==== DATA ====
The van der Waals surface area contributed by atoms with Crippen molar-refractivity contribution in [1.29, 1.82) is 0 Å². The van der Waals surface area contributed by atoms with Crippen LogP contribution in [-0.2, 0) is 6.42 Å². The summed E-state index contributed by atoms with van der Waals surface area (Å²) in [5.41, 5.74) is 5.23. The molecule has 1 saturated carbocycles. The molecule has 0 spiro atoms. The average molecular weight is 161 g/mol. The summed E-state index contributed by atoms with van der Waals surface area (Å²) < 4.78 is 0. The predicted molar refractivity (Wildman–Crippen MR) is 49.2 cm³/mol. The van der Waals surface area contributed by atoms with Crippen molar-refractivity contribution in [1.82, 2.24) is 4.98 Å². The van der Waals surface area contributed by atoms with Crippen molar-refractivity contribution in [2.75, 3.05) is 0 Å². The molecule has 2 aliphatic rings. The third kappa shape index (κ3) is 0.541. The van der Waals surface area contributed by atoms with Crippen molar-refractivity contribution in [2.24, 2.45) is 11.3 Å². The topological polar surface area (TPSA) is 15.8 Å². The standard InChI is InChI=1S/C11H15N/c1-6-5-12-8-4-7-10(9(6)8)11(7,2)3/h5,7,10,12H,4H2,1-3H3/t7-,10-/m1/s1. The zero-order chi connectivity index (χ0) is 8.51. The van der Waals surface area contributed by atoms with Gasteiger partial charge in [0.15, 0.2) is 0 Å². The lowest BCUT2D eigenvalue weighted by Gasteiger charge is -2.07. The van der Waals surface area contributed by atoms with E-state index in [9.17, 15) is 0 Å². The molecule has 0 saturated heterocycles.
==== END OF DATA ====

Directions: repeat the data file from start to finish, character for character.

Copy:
The van der Waals surface area contributed by atoms with Crippen molar-refractivity contribution in [1.29, 1.82) is 0 Å². The van der Waals surface area contributed by atoms with Crippen LogP contribution in [-0.2, 0) is 6.42 Å². The summed E-state index contributed by atoms with van der Waals surface area (Å²) in [5.41, 5.74) is 5.23. The molecule has 1 saturated carbocycles. The molecule has 0 spiro atoms. The average molecular weight is 161 g/mol. The summed E-state index contributed by atoms with van der Waals surface area (Å²) < 4.78 is 0. The predicted molar refractivity (Wildman–Crippen MR) is 49.2 cm³/mol. The van der Waals surface area contributed by atoms with Crippen molar-refractivity contribution in [1.82, 2.24) is 4.98 Å². The van der Waals surface area contributed by atoms with Crippen molar-refractivity contribution in [2.75, 3.05) is 0 Å². The molecule has 2 aliphatic rings. The third kappa shape index (κ3) is 0.541. The van der Waals surface area contributed by atoms with Crippen molar-refractivity contribution in [2.24, 2.45) is 11.3 Å². The topological polar surface area (TPSA) is 15.8 Å². The standard InChI is InChI=1S/C11H15N/c1-6-5-12-8-4-7-10(9(6)8)11(7,2)3/h5,7,10,12H,4H2,1-3H3/t7-,10-/m1/s1. The zero-order chi connectivity index (χ0) is 8.51. The van der Waals surface area contributed by atoms with Gasteiger partial charge in [0.15, 0.2) is 0 Å². The lowest BCUT2D eigenvalue weighted by Gasteiger charge is -2.07. The van der Waals surface area contributed by atoms with E-state index in [9.17, 15) is 0 Å². The molecule has 0 saturated heterocycles.